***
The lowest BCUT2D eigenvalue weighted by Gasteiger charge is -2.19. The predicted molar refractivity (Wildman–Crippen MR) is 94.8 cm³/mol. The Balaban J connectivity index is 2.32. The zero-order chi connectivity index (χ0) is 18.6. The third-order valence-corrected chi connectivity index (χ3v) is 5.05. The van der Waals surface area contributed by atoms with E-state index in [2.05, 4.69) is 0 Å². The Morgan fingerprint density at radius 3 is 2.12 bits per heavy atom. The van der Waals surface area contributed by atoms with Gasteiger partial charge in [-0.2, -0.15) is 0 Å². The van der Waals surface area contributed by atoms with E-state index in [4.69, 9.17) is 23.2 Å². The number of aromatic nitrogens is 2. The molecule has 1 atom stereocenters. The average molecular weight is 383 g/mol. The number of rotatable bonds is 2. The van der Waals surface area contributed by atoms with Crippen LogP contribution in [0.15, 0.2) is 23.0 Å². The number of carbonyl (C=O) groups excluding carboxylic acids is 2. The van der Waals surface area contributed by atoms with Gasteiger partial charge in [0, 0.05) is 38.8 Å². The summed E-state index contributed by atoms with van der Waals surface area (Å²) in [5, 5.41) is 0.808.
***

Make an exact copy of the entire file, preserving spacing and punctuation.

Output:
The lowest BCUT2D eigenvalue weighted by Gasteiger charge is -2.19. The predicted molar refractivity (Wildman–Crippen MR) is 94.8 cm³/mol. The Balaban J connectivity index is 2.32. The zero-order chi connectivity index (χ0) is 18.6. The third-order valence-corrected chi connectivity index (χ3v) is 5.05. The van der Waals surface area contributed by atoms with E-state index in [2.05, 4.69) is 0 Å². The Morgan fingerprint density at radius 3 is 2.12 bits per heavy atom. The van der Waals surface area contributed by atoms with Gasteiger partial charge in [-0.2, -0.15) is 0 Å². The van der Waals surface area contributed by atoms with E-state index in [4.69, 9.17) is 23.2 Å². The number of aromatic nitrogens is 2. The molecule has 1 atom stereocenters. The average molecular weight is 383 g/mol. The number of rotatable bonds is 2. The van der Waals surface area contributed by atoms with Crippen LogP contribution in [0.15, 0.2) is 23.0 Å². The number of carbonyl (C=O) groups excluding carboxylic acids is 2. The van der Waals surface area contributed by atoms with Gasteiger partial charge in [0, 0.05) is 38.8 Å². The summed E-state index contributed by atoms with van der Waals surface area (Å²) in [5, 5.41) is 0.808.